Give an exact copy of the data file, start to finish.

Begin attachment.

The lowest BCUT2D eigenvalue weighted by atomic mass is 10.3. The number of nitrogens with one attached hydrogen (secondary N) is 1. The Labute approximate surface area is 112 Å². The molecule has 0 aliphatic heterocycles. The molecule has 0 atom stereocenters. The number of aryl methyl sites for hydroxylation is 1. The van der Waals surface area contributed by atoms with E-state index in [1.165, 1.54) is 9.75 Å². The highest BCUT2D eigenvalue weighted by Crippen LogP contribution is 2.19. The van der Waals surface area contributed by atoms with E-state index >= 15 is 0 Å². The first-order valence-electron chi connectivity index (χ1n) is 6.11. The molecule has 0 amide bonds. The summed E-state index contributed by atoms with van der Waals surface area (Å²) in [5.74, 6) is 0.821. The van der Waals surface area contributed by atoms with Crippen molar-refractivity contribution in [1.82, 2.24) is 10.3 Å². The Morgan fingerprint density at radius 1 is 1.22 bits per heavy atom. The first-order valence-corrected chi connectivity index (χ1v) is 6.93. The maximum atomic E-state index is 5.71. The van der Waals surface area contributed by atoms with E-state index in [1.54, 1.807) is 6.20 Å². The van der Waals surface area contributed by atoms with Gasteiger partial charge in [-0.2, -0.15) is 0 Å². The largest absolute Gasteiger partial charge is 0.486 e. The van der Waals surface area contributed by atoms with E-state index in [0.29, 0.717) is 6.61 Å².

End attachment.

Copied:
The lowest BCUT2D eigenvalue weighted by atomic mass is 10.3. The number of nitrogens with one attached hydrogen (secondary N) is 1. The Labute approximate surface area is 112 Å². The molecule has 0 aliphatic heterocycles. The molecule has 0 atom stereocenters. The number of aryl methyl sites for hydroxylation is 1. The van der Waals surface area contributed by atoms with E-state index in [1.165, 1.54) is 9.75 Å². The highest BCUT2D eigenvalue weighted by Crippen LogP contribution is 2.19. The van der Waals surface area contributed by atoms with E-state index >= 15 is 0 Å². The first-order valence-electron chi connectivity index (χ1n) is 6.11. The molecule has 0 amide bonds. The summed E-state index contributed by atoms with van der Waals surface area (Å²) in [5.74, 6) is 0.821. The van der Waals surface area contributed by atoms with Crippen molar-refractivity contribution in [1.82, 2.24) is 10.3 Å². The Morgan fingerprint density at radius 1 is 1.22 bits per heavy atom. The first-order valence-corrected chi connectivity index (χ1v) is 6.93. The maximum atomic E-state index is 5.71. The van der Waals surface area contributed by atoms with E-state index in [1.54, 1.807) is 6.20 Å². The van der Waals surface area contributed by atoms with Gasteiger partial charge in [-0.2, -0.15) is 0 Å². The largest absolute Gasteiger partial charge is 0.486 e. The van der Waals surface area contributed by atoms with E-state index in [0.29, 0.717) is 6.61 Å².